Energy Fair, based in the UK, has just launched a case before the European Commission challenging a range of subsidies to nuclear power in the UK. Among other issues, the complaint attacks artificially low caps on operator liabilities for accidents and waste disposal. They estimate that the accident liability cap alone, were it removed, would increase the price of nuclear-generated electricity by a minimum of 14 euro-cents per kWh. This would be enough to make the resource uncompetitive with alternatives.
When the World Nuclear Association (WNA), the nuclear industry's global cheerleader, describes potential damages from a reactor accident, they do so in a strategically simplistic way:
There are two basic international legal frameworks contributing to an international regime on nuclear liability: The International Atomic Energy Agency’s (IAEA) 1963 Convention on Civil Liability for Nuclear Damage (Vienna Convention), the Organization for Economic Cooperation and Development’s (OECD) 1960 Convention on Third Party Liability in the Field of Nuclear Energy (Paris Convention), and the associated “Brussels Supplementary Convention”3 of 1963. The Vienna and Paris liability conventions are also linked by a Joint Protocol adopted in 1988.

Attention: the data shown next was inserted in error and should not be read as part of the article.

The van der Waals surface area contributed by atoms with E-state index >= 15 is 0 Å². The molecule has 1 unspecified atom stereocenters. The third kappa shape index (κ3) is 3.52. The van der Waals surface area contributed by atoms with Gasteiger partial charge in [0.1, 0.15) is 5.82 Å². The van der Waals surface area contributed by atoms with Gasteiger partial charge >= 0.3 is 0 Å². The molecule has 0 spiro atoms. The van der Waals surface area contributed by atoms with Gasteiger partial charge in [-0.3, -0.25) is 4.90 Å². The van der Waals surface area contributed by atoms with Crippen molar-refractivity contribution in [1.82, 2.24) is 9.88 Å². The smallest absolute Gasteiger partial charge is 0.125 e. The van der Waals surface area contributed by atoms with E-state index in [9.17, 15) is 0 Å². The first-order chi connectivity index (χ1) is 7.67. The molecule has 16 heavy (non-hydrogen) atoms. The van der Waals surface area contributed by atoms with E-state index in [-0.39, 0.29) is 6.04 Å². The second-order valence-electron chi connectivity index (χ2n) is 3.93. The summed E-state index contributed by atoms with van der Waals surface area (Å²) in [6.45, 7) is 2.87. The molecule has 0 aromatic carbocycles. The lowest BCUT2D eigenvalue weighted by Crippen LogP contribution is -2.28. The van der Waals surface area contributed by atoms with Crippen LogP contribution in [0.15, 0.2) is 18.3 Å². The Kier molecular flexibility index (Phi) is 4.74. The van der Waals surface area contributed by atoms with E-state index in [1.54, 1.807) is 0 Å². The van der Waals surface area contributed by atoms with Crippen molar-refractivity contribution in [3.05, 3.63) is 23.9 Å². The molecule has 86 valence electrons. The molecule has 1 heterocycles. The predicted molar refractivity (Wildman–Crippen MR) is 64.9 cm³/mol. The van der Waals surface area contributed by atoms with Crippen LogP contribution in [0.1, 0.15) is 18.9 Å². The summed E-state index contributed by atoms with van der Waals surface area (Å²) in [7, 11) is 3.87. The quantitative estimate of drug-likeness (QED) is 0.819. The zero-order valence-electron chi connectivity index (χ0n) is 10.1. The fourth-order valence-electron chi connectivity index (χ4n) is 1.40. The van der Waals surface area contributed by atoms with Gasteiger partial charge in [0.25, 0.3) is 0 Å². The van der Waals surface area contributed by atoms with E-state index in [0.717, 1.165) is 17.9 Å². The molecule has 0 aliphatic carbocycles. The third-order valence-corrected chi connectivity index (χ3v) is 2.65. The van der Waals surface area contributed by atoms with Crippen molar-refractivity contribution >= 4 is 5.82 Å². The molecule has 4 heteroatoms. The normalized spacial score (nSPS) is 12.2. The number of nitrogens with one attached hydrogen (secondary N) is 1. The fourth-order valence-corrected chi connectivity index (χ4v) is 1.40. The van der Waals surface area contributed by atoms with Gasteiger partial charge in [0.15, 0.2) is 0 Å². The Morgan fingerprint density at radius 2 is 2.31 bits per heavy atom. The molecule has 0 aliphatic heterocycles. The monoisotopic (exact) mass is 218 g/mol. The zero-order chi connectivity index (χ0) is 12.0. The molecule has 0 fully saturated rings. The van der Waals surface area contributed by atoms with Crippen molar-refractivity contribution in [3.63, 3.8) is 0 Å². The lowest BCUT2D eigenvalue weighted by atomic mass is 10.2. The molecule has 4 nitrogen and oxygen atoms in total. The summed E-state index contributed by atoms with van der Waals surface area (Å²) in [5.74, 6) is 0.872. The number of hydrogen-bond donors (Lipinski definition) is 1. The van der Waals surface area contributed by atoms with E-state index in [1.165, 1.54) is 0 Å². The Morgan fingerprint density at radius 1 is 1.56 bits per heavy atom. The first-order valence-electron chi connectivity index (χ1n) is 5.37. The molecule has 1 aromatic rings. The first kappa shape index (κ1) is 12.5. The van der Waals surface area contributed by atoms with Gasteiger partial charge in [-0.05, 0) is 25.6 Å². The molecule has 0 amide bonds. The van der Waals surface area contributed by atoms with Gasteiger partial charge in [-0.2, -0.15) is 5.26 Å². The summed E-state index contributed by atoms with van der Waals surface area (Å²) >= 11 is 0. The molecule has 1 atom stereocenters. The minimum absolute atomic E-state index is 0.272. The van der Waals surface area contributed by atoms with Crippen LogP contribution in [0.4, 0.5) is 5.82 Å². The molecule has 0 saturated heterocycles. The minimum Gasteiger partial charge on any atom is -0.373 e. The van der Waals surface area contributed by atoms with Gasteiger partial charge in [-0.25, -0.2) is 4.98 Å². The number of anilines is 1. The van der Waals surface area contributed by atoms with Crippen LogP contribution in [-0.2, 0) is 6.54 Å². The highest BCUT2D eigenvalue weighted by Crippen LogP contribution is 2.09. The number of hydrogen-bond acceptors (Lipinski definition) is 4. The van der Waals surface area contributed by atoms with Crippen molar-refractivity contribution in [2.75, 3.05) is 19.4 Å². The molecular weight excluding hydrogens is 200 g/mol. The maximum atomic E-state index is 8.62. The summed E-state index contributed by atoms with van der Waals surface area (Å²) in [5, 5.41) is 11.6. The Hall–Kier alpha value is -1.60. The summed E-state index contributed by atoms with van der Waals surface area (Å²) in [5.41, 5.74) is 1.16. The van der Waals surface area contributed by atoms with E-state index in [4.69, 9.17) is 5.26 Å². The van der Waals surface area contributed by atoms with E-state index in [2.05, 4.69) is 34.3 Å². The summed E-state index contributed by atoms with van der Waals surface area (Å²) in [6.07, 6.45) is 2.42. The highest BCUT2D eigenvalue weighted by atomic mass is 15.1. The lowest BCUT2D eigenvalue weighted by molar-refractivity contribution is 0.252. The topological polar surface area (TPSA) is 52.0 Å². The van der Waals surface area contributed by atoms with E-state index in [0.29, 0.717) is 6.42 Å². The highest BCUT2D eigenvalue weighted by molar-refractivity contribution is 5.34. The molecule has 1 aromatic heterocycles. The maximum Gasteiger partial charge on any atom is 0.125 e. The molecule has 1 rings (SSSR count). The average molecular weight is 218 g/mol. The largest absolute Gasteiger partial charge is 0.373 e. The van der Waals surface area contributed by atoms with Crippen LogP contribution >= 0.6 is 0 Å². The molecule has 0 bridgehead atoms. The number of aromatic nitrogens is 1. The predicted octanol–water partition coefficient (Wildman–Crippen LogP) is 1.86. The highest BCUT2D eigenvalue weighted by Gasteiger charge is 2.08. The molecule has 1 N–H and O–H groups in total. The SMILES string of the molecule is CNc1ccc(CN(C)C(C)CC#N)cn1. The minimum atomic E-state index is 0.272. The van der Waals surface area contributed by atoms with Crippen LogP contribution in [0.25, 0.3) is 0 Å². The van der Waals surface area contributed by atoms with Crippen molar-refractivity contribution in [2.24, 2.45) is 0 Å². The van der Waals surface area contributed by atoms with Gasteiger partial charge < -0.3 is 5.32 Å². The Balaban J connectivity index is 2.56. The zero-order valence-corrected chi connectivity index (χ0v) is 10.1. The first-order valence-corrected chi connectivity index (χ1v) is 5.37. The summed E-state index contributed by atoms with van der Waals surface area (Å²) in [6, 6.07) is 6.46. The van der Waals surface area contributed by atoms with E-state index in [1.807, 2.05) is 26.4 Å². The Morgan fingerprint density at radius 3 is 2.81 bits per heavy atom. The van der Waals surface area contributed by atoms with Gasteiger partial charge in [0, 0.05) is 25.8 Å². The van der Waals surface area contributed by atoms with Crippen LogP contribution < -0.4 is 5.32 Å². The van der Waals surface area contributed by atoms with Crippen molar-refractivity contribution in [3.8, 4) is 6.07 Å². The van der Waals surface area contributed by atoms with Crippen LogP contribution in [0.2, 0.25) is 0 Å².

The Deepwater Horizon oil spill clearly demonstrated that really bad accidents -- the ones that the industry (and too often the government as well) say never happen -- do actually happen sometimes. Not merely a figment of some pointy-headed actuary, these low probability but very large damage events really do need to be built into government policy.
Financial Responsibility for Environmental Obligations: Are Bonding and Assurance Rules Fulfilling their Promise?
What is the Cost of Federal Liability Protection for Nuclear Power? Determining the Price of Price-Anderson
Friends of the Earth, U.K. Briefing provides an overview of British privatization of nuclear fuel cycle facilities and the transfer of site liabilities to the taxpayer.